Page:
Raser aimed to demonstrate making an eco-friendly SUV was possible. It later offered to buy Hummer from General Motors and had plans to transform it into a green off-roader brand but executives turned down its request. The carmaker had another, presumably wealthier admirer waiting in the shadows...
Hummer’s short-lived Chinese saviour (2009)
One day after it filed for bankruptcy, General Motors told the media it had agreed to sell Hummer to China-based Sichuan Tengzhong Heavy Industrial Machinery, a relatively young company specialised in making construction equipment. It kept financial details under wraps but leaked documents revealed the Chinese were ready to pay $150 million for the brand.
Tengzhong welcomed the sale like a chariot from heaven. It publicly called it “a tremendous opportunity to acquire a global brand at an attractive price.” It was a major win in an era when Chinese carmakers severely lagged behind their European and American competitors in terms of build quality and engineering prowess, in spite of their substantial assets, and high-dollar acquisitions were considered the most straight-forward way to catch up. The excitement waned when executives warned the Chinese government needed to put its stamp of approval on the deal before Hummer could change hands.
The end of Hummer (2010)
Chinese officials knew improving the nation’s appalling air quality would require pivoting towards cleaner cars so placing Hummer within its boundaries was a counterintuitive move. Beijing opposed the purchase and a gutsy last-minute plan to sell Hummer to Sichuan via an offshore company fell through because it couldn’t be completed in time, according to sources familiar with the matter.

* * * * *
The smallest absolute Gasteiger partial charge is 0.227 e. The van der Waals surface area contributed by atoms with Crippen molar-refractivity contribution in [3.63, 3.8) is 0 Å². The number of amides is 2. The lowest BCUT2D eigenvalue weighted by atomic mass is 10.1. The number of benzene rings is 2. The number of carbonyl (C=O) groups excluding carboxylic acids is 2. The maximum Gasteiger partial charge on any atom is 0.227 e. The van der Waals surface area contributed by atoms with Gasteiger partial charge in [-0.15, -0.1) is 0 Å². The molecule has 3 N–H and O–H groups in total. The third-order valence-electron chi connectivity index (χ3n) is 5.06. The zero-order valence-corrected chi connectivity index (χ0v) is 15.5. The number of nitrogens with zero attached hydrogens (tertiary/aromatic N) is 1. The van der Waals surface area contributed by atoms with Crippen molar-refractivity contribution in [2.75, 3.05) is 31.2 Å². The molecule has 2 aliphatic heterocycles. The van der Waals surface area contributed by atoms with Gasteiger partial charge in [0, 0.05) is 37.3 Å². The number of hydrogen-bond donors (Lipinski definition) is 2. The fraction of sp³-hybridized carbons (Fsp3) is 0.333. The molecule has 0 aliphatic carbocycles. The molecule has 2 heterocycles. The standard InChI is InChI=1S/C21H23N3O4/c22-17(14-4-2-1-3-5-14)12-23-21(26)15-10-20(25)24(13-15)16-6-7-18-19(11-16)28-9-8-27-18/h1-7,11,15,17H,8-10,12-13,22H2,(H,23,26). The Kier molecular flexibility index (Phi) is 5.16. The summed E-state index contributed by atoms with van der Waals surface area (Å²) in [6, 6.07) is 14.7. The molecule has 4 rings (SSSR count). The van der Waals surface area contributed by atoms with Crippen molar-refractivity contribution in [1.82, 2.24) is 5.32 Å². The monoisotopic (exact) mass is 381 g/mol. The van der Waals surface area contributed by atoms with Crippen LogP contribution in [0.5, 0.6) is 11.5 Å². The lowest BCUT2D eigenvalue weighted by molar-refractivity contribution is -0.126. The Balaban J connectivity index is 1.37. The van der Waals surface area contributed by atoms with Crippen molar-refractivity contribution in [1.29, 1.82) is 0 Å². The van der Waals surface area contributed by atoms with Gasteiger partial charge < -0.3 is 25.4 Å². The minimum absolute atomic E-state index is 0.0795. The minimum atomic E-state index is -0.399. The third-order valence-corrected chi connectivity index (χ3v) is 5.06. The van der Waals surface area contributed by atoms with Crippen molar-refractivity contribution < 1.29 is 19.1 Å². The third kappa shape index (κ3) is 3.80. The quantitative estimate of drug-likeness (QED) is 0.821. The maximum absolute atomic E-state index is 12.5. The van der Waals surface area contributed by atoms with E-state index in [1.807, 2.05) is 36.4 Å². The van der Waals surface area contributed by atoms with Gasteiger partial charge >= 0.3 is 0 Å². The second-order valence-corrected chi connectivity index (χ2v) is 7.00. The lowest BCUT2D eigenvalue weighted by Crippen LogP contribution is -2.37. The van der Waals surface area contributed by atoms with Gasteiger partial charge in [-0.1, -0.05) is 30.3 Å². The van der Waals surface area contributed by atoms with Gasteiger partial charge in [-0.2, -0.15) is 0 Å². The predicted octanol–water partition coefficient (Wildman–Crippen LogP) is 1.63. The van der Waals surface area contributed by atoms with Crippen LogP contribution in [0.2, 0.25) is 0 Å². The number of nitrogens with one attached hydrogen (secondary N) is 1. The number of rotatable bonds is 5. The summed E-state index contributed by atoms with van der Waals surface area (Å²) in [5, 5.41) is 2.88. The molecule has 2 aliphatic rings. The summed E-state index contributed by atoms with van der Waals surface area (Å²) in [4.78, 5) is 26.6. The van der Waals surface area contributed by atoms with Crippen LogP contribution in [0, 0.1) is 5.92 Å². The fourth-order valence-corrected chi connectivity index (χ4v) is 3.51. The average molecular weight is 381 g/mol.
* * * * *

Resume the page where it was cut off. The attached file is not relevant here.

Out of options, time and patience, General Motors announced plans to shutter the Hummer brand in 2010. The company cleared out the remaining inventory of H2 and H3 trucks with massive rebates. It also pledged to continue honouring warranties and providing spare parts to reassure owners.
The Humvee in 2020
2020 marks Hummer’s 10th year off the market but military Humvee production continues. In 2018, AM General introduced an updated model named NXT 360 that benefits from a comprehensively upgraded armour package, bigger brakes, a taller suspension, electronic driving aids like stability control and a second onboard air compressor for quicker tyre fill-ups. Its 6.5-litre turbodiesel V8 delivers 246bhp.
The military can order the NXT 360 new or retrofit the new parts to an older model. Oshkosh’s Joint Light Tactical Vehicle (JLTV) has gradually replaced the Humvee since 2015, however. There’s no indication it will spawn a civilian model – let alone a standalone brand – in the near future but Arnold Schwarzenegger has already gotten his hands on a demilitarised example to drive around Los Angeles.
What’s next? (2020 and beyond)
Rumours of a Hummer revival are getting progressively louder. While they first pointed to Hummer coming back as a standalone brand, the newest batch describes a single model – likely a pickup – sold by GMC. And, in an odd but predictable twist of fate, the off-roader will return with electric power. It will share powertrain parts with the battery-powered pickup General Motors is concurrently developing. An advertisement scheduled to air during the 2020 Super Bowl on February 2 will announce the model, GM insiders claim.
There’s no word yet on what form the model will take but we doubt it will be anywhere near as big as the H1. Heritage-inspired styling cues that will again upset Jeep are a given and sales could start in 2022.
The born-again Hummer isn’t likely to enlist in the United States Army, and we have no reason to believe it will be ready for combat - but it will again lean on a celebrity for publicity. Unverified reports claim basketball star LeBron James will star in ads for the model. PICTURE: 2004 H3T concept